Between midnight and 3 a.m. on February 3, 2006, Bibb County made national news when five Baptist churches were set ablaze; three burned to the ground, while two others were damaged. A few days later, four other churches in Pickens, Sumter and Greene counties were set on fire. Christians throughout the state worried their own sanctuaries might be next, and some even took to sleeping inside their churches to protect them.

A month later, federal agents arrested three college students from upscale Birmingham suburbs as the perpetrators. Apparently, Benjamin N. Moseley, Matthew Lee Cloyd, and Russell L. DeBusk Jr. had been hunting deer and drinking when they started setting the fires “as a joke.” After public reaction to the first rash of fires, Moseley and Cloyd selected three other churches around the state to set aflame in hopes of confusing investigators. Convicted on both federal and state charges, Moseley and Cloud each spent a decade in prison, while DeBusk was released after about seven years.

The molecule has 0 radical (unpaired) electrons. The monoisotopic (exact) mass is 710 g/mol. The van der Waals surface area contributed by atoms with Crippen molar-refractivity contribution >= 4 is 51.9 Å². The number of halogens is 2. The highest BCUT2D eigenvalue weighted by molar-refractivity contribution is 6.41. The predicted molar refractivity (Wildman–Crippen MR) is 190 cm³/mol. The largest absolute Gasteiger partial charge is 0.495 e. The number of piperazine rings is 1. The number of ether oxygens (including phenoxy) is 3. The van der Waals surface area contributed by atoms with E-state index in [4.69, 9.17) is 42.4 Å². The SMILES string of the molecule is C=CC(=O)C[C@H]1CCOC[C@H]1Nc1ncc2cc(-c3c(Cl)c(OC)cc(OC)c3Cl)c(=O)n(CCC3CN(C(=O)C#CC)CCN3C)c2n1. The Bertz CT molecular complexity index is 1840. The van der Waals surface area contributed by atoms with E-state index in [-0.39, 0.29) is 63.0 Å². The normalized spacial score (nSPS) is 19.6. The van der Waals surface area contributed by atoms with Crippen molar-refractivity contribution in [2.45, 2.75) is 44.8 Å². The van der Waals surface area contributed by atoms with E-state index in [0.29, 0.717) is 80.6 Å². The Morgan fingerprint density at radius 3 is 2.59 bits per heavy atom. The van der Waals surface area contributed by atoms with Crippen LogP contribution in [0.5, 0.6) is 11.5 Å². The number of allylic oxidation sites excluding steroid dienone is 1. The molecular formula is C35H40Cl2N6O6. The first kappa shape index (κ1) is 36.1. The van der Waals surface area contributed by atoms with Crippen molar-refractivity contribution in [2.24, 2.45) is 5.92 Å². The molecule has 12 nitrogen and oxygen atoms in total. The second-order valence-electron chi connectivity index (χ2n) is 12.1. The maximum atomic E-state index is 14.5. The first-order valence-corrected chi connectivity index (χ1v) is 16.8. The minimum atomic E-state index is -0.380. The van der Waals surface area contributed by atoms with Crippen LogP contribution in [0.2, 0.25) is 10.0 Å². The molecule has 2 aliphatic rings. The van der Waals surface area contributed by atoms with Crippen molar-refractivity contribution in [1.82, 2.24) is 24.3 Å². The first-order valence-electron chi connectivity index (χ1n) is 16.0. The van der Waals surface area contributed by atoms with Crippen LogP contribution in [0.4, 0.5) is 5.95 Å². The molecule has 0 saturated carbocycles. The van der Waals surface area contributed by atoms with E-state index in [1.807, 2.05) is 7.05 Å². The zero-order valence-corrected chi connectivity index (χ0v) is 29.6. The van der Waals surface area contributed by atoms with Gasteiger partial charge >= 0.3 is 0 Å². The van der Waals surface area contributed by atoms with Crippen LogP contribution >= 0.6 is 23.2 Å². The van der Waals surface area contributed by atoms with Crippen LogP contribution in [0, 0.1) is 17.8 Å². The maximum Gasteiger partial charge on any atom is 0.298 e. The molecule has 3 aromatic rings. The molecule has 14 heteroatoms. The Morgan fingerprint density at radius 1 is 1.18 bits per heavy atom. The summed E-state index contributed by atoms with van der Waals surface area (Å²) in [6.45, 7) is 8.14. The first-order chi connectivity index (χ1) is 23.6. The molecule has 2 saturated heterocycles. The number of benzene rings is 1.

The Cahaba River National Wildlife Refuge, as well as part of the Talladega National Forest, are located in Bibb county. Established in 2002, the Cahaba River Refuge protects a number of endangered and threatened species of fish, snails, and mussels, like the goldline darter and the round rocksnail. The area also shelters the largest known population of the Hymenocallis coronaria flower—otherwise known as the Cahaba lily. This white spider lily, only present in a few Southern states, grows in shoal areas, where bulbs and seeds lodge in the crevices between rocks. It requires shallow, shift-moving water and lots of sunshine to thrive.

Each May, during the flower’s blooming season, the town of West Blocton hosts the Cahaba Lily Festival. Festival-goers can see the lilies growing along the river, or rent canoes to row among the flowers.

Charles Dickens Museum Highlights the Author's Contributions to Science and Medicine

Charles Dickens is celebrated for his verbose prose and memorable opening lines, but lesser known are his contributions to science—particularly the field of medicine.

A new exhibition at London’s Charles Dickens Museum—titled "Charles Dickens: Man of Science"—is showcasing the English author’s scientific side. In several instances, the writer's detailed descriptions of medical conditions predated and sometimes even inspired the discovery of several diseases, The Guardian reports.